WSIB to cut premium rates in 2022 by $168M
by CM Staff
The Ontario government is also proposing to enable the WSIB to work with the Canada Revenue Agency to streamline remittances for businesses.
HAMILTON — Ontario’s Workplace Safety and Insurance Board (WSIB) is cutting premium rates in 2022 by $168 million, bringing the total reduction in premiums since 2018 to $2.4 billion. In addition, the government is intending to introduce legislation that, if passed, would allow for a significant portion of the WSIB’s current reserve, currently valued at $6.1 billion, to be distributed to safe employers. This proposed change is meant to help employers cope with the impacts of COVID-19.
Details were shared today by Monte McNaughton, Minister of Labour, Training and Skills Development at the Donut Monster, a local bakery in Hamilton whose WSIB premiums are being reduced next year.
“We know shopkeepers and merchants on Main Streets across Ontario need help. That is why our government is taking action by modernizing the WSIB to support these employers and protect local jobs,” said Minister McNaughton. “This package will save employers hundreds of millions of dollars that can be reinvested in new jobs, technology, and health and safety protections. At the same time, injured workers will continue to receive the benefits and services they deserve.”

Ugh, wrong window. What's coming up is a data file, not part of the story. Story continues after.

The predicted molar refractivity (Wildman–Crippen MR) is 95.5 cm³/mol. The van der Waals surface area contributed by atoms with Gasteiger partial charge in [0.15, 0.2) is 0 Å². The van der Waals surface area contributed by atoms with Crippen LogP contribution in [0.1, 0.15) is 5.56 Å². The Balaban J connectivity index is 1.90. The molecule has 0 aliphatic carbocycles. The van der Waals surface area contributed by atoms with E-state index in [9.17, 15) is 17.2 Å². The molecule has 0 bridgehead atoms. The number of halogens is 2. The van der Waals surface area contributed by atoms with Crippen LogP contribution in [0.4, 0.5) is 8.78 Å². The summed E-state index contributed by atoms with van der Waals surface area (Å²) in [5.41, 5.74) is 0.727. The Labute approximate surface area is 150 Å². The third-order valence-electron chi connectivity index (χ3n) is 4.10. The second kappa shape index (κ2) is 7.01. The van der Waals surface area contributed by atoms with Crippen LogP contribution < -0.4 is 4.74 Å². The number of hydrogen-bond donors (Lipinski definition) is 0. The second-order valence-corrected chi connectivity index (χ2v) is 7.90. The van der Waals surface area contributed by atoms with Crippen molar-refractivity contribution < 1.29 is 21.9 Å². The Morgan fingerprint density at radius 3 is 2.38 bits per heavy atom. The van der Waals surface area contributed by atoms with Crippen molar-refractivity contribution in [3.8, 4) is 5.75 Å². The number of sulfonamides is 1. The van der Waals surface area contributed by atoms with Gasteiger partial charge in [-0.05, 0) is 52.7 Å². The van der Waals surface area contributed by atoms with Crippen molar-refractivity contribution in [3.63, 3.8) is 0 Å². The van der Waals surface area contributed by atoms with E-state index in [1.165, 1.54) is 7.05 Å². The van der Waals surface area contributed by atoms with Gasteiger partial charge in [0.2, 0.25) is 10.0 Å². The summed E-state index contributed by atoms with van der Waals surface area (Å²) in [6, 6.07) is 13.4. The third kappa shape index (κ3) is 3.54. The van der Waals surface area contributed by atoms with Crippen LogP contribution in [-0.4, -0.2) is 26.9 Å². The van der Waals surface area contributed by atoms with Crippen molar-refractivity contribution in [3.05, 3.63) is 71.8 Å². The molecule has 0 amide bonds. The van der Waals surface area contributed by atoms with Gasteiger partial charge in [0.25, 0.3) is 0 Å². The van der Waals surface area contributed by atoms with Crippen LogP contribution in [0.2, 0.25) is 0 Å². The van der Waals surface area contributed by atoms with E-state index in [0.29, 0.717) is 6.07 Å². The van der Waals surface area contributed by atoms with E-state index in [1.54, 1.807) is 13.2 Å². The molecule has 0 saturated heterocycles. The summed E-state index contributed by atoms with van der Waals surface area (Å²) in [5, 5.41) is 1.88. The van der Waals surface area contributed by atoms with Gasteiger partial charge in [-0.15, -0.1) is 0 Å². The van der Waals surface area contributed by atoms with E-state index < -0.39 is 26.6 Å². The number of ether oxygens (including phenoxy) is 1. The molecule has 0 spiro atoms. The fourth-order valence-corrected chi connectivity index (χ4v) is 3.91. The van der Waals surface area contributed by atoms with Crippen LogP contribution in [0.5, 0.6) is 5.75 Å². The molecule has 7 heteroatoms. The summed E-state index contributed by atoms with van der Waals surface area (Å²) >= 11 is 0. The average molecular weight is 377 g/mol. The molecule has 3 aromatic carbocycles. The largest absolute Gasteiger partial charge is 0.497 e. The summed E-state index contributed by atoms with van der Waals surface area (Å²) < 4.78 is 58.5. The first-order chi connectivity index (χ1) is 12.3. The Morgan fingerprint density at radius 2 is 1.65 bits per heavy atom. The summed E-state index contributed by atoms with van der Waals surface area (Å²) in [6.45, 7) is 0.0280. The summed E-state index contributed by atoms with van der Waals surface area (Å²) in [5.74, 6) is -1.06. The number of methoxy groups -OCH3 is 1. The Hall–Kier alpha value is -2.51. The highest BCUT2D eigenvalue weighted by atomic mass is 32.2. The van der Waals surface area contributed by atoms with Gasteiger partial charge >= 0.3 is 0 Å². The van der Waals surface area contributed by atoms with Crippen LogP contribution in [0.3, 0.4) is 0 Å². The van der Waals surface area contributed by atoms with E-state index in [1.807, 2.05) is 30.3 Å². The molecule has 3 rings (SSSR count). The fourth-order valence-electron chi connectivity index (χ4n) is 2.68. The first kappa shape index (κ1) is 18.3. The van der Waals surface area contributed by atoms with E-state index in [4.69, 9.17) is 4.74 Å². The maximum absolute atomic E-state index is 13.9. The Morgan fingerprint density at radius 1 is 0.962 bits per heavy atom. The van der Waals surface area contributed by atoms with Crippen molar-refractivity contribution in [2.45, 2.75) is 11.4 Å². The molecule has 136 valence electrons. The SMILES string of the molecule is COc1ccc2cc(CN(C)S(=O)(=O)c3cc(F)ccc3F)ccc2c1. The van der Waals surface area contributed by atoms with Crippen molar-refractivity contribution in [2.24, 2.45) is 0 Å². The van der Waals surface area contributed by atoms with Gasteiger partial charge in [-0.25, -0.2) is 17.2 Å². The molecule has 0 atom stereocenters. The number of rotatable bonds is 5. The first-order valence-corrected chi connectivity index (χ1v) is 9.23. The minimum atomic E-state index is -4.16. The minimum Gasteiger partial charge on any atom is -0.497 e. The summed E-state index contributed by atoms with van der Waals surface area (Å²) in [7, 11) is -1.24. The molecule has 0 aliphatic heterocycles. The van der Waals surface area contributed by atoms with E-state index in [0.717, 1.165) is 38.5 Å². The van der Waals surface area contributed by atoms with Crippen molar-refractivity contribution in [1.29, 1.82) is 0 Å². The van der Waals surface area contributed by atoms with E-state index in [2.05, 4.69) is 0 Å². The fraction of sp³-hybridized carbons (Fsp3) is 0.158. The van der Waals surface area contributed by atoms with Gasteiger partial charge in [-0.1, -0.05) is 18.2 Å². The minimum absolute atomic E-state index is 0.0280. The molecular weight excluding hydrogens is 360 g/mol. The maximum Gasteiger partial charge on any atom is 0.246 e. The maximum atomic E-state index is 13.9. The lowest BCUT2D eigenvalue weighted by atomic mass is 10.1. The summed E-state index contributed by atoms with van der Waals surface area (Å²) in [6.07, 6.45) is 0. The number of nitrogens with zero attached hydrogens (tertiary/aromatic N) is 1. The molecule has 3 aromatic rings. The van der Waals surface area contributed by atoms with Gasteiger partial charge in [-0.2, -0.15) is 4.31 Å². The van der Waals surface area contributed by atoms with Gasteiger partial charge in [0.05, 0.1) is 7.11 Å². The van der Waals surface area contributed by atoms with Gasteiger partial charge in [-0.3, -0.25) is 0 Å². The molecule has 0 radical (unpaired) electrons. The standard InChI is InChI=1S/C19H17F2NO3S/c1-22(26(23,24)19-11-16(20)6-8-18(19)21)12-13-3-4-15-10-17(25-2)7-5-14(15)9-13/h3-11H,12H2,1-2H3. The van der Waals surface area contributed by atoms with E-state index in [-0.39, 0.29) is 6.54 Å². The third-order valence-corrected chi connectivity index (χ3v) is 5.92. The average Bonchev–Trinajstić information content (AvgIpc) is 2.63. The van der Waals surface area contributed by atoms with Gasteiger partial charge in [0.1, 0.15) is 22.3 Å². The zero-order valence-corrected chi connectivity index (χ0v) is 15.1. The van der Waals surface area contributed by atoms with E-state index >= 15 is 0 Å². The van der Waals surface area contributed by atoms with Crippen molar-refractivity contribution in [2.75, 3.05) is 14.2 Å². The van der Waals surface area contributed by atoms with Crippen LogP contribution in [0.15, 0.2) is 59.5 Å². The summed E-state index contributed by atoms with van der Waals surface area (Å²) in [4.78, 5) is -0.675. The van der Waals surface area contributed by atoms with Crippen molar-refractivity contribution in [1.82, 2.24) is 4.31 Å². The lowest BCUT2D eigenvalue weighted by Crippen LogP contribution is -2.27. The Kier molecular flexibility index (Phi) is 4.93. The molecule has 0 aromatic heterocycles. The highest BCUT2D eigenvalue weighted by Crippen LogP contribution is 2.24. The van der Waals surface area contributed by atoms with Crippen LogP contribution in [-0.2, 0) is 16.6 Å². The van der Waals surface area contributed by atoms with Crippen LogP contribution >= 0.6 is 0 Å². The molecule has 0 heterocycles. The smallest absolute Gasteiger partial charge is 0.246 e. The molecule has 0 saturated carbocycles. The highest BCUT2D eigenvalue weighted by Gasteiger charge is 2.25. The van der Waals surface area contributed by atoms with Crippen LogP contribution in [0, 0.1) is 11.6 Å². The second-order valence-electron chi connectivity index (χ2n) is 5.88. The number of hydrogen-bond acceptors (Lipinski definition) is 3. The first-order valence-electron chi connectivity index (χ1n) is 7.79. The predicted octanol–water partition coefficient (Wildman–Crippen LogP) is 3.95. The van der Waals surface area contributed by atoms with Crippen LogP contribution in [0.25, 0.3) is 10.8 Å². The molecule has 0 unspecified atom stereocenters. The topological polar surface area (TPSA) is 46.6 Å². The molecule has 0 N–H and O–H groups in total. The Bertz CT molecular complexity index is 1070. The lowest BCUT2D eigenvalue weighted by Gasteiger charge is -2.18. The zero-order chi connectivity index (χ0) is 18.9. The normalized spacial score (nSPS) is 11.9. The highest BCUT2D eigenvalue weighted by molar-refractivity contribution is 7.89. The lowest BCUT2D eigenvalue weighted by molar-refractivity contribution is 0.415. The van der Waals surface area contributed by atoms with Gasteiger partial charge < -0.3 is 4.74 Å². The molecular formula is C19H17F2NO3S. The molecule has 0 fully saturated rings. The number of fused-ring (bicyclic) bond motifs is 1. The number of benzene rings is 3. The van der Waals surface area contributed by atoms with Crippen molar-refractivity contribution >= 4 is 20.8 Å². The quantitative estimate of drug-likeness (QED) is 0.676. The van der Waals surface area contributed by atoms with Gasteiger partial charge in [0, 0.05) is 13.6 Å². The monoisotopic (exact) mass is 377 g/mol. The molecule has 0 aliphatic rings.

The Ontario government is also proposing to enable the WSIB to work with the Canada Revenue Agency to streamline remittances for businesses. This change would reduce administrative costs and burdens by giving businesses an efficient one-stop-shop for submitting payroll deductions.
“Supports like these go a long way to help keep businesses viable and competitive as we deal with the impacts of COVID-19,” said Heidi VanderKwaak, owner of the Donut Monster. “The rate reduction means more money for employers like me to increase wages for frontline staff so we can remain competitive and fair while also investing in improving health and safety in the workplace. Today’s announcement will help keep workers safe and small businesses open.”
Lastly, closures in low-wage sectors due to the pandemic have resulted in a spike in Ontario’s Average Industrial Wage. As a result, the ceiling for worker benefits will be increasing by 9.45 per cent. To prevent some businesses from having to pay thousands of dollars a year in additional premiums, Ontario is capping the growth of premiums to an increase of 3.2 per cent (close to the normal range) through a regulation under the Workplace Safety and Amendment Act.